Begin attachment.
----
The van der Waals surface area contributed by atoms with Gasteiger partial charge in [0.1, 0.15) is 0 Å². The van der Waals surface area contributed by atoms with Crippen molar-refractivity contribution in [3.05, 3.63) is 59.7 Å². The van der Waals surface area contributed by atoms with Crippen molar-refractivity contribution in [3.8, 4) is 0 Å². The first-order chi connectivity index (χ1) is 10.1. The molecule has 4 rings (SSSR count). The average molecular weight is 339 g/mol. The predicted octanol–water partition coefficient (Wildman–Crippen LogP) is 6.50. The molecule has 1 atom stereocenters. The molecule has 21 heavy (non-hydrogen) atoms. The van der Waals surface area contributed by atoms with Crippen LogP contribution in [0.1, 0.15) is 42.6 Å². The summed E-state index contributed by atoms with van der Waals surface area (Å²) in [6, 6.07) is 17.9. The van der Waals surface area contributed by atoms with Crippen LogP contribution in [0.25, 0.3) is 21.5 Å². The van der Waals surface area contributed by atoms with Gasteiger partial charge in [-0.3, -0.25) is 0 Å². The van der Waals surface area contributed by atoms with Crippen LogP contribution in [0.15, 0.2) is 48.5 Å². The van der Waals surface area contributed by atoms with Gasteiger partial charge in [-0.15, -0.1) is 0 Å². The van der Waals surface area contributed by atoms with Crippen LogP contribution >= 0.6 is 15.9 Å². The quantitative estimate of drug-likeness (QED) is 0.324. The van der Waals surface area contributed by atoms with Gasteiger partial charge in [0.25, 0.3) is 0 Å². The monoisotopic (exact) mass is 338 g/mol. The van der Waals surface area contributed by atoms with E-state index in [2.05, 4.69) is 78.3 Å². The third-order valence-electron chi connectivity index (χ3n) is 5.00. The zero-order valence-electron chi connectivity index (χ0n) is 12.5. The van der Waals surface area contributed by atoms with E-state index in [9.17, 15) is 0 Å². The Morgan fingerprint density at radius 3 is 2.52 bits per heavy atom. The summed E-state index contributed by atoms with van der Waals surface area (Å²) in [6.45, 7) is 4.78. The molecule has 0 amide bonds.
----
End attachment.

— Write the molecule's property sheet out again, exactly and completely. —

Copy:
The van der Waals surface area contributed by atoms with Gasteiger partial charge in [0.1, 0.15) is 0 Å². The van der Waals surface area contributed by atoms with Crippen molar-refractivity contribution in [3.05, 3.63) is 59.7 Å². The van der Waals surface area contributed by atoms with Crippen molar-refractivity contribution in [3.8, 4) is 0 Å². The first-order chi connectivity index (χ1) is 10.1. The molecule has 4 rings (SSSR count). The average molecular weight is 339 g/mol. The predicted octanol–water partition coefficient (Wildman–Crippen LogP) is 6.50. The molecule has 1 atom stereocenters. The molecule has 21 heavy (non-hydrogen) atoms. The van der Waals surface area contributed by atoms with Crippen LogP contribution in [0.1, 0.15) is 42.6 Å². The summed E-state index contributed by atoms with van der Waals surface area (Å²) in [6, 6.07) is 17.9. The van der Waals surface area contributed by atoms with Crippen LogP contribution in [0.25, 0.3) is 21.5 Å². The van der Waals surface area contributed by atoms with Gasteiger partial charge in [-0.3, -0.25) is 0 Å². The van der Waals surface area contributed by atoms with Crippen LogP contribution in [0.15, 0.2) is 48.5 Å². The van der Waals surface area contributed by atoms with Gasteiger partial charge in [-0.15, -0.1) is 0 Å². The van der Waals surface area contributed by atoms with Crippen LogP contribution >= 0.6 is 15.9 Å². The quantitative estimate of drug-likeness (QED) is 0.324. The van der Waals surface area contributed by atoms with Gasteiger partial charge in [0.25, 0.3) is 0 Å². The monoisotopic (exact) mass is 338 g/mol. The van der Waals surface area contributed by atoms with E-state index in [2.05, 4.69) is 78.3 Å². The third-order valence-electron chi connectivity index (χ3n) is 5.00. The zero-order valence-electron chi connectivity index (χ0n) is 12.5. The van der Waals surface area contributed by atoms with E-state index in [9.17, 15) is 0 Å². The Morgan fingerprint density at radius 3 is 2.52 bits per heavy atom. The summed E-state index contributed by atoms with van der Waals surface area (Å²) in [6.45, 7) is 4.78. The molecule has 0 amide bonds.